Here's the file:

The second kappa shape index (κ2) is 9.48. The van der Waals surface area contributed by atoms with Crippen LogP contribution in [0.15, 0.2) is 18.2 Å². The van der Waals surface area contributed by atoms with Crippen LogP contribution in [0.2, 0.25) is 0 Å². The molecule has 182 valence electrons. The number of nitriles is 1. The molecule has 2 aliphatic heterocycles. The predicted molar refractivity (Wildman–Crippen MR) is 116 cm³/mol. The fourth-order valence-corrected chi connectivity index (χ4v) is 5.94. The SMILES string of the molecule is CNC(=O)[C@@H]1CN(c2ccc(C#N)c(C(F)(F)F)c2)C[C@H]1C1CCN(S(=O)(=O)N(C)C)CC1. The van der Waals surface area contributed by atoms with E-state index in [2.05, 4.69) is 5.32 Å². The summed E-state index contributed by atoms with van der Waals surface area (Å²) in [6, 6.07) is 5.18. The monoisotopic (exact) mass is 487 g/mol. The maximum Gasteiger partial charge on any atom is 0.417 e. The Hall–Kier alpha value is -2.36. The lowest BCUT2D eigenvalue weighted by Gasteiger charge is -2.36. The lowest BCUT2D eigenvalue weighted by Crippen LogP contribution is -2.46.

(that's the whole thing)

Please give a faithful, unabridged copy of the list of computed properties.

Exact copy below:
The second kappa shape index (κ2) is 9.48. The van der Waals surface area contributed by atoms with Crippen LogP contribution in [0.15, 0.2) is 18.2 Å². The van der Waals surface area contributed by atoms with Crippen LogP contribution in [0.2, 0.25) is 0 Å². The molecule has 182 valence electrons. The number of nitriles is 1. The molecule has 2 aliphatic heterocycles. The predicted molar refractivity (Wildman–Crippen MR) is 116 cm³/mol. The fourth-order valence-corrected chi connectivity index (χ4v) is 5.94. The SMILES string of the molecule is CNC(=O)[C@@H]1CN(c2ccc(C#N)c(C(F)(F)F)c2)C[C@H]1C1CCN(S(=O)(=O)N(C)C)CC1. The van der Waals surface area contributed by atoms with E-state index in [2.05, 4.69) is 5.32 Å². The summed E-state index contributed by atoms with van der Waals surface area (Å²) in [6, 6.07) is 5.18. The monoisotopic (exact) mass is 487 g/mol. The maximum Gasteiger partial charge on any atom is 0.417 e. The Hall–Kier alpha value is -2.36. The lowest BCUT2D eigenvalue weighted by Gasteiger charge is -2.36. The lowest BCUT2D eigenvalue weighted by Crippen LogP contribution is -2.46.